The Sapphires of September

SEP 01
2015

I love the color blue in the garden. Not that I don't love other colors, but there is just something about the soft splash of a blue spruce against an evergreen background, for example, that is strikingly artistic. And while there are a number of blues blooming earlier in the year, like the Forget-Me-Not's of spring or the Blue Wave petunias of summer, there are a few blue gems that sparkle in late-summer and early fall. No wonder September's birthstone is Sapphire!

Late summer and fall blues seem so vibrant; their cool tones are emphasized by the warm hues of newly turning leaves. One perennial that offers this contrast is Plumbago. Blooming in late-summer through fall, the clear, blue flowers are emphasized by its outstanding orange-red fall foliage. Happy in part-sun to part-shade, this groundcover is a September showstopper. For the shady grove, blue hostas offer calming majesty in the garden. The 'Blue Angel' Hosta in particular, with its robust leaves and cool overtones, is a true garden statement piece.  Plant en masse for the full effect or pair them with the bright  colors of Japanese forest grass or feathery, native ferns. For the sunny spot, blue asters dazzle late into the season giving crisp color to nature's autumn palette. Look for varieties like 'Woods Blue' or 'October Skies' to add glitz to the garden.

Shrubs come in blues too! Unique and interesting, these shrubs pull color and texture together for a lasting impression in the landscape. One such garden gem is the 'Blue Shadow' Fothergilla. Though fothergilla blooms in the early spring, its steel-blue foliage takes center stage for the rest of the summer season, giving way to spectacular shades of orange and red as its fall finale. Native and noteworthy, the 'Blue Shadow' is what your garden has been missing! Another native that excels in the categories of "blue" and "fall" is the 'Blue Muffin' Viburnum.  It puts forth an abundance of white flowers in the spring, followed by rich, blue, pea-sized berries in late summer that persist into winter. The berries look almost fake, but there is nothing "knock-off" about these gems, just ask the birds; birds and other pollinators appreciate the flowers and berries. The autumn contrast between berries and foliage is stunning - deep burgundy leaves off-set by jewel-toned berries begs the attention of any garden gazer. Plant 'Blue Muffin' as part of a native hedge for impact - you won't be disappointed. And let's not overlook the under-plantings; blue junipers add texture and color to the landscape's lower level. 'Blue Chip' juniper is a superior groundcover, particularly when used for erosion control on slopes. Its bluish, evergreen foliage has a purple tinge in the winter for added appeal.  'Blue Chip' works well in a rock garden - so instead of "putting a ring on it," (like the Beyonce song suggests), put a rock near it to make it sparkle!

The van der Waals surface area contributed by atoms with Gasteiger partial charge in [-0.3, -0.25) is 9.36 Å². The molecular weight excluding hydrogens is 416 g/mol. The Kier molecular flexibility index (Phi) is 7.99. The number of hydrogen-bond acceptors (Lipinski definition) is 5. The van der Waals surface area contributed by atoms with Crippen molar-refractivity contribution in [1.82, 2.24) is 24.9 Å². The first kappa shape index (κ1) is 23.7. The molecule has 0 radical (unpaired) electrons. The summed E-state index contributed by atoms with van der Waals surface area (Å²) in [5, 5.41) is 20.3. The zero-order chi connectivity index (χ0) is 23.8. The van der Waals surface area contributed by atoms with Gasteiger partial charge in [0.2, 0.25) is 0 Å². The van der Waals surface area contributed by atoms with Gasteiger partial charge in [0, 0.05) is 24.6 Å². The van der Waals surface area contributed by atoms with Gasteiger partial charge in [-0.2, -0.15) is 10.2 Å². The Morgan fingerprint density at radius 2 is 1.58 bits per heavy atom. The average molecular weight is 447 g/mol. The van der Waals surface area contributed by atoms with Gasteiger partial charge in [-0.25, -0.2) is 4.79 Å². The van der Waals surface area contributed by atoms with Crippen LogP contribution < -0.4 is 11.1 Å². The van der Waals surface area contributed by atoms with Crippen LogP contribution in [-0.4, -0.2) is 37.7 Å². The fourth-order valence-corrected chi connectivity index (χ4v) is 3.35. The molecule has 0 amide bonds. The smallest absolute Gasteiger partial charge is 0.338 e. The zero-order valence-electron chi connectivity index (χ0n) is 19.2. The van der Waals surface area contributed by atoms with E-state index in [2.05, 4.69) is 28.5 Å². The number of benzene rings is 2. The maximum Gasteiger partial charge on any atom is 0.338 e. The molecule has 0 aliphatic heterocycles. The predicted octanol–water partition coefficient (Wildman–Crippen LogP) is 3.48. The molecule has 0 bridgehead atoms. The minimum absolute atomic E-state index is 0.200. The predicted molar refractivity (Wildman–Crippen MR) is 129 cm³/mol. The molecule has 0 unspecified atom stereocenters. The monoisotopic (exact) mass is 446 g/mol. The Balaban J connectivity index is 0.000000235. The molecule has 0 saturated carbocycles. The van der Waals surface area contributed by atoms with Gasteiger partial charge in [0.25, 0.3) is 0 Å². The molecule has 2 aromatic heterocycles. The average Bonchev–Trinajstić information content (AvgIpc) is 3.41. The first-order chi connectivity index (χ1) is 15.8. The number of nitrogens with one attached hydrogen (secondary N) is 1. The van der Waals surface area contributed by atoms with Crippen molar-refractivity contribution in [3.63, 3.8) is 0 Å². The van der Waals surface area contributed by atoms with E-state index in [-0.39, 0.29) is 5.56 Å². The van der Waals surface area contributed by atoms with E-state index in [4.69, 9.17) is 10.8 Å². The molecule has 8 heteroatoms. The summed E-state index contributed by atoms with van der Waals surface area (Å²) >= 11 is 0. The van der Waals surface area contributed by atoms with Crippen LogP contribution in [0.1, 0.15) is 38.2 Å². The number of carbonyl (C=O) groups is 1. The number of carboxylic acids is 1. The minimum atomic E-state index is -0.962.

For trees, there is no better choice than a blue spruce. Ranging from blue-green to more steel blue, depending on cultivar, the blue spruce is a handsome evergreen as either a stand alone specimen or in a mixed evergreen screen.  Tall and stately the Colorado blue spruce has stiff dense branches forming a pyramidal shape that give a formal look to the landscape. Best in full sun, the Colorado blue spruce is adaptable to many soil conditions and is even more drought-tolerant once established than other species of spruce trees. Look for named cultivars of the Colorado blue spruce, such as 'Fat Albert,' 'Hoopsii,' 'Bob's Blue,' and Bakeri,' if you want to add even more blue to the garden!

With autumn approaching, light and shadows dance across blue-sky days, beckoning the appearance of dazzling fall color. The brilliant reds, oranges, and yellows are offset by their complimentary colors, which is why blue is such a striking contrast in the landscape. So cool the autumn blaze with these blue beauties to make the most of your fall gardening!

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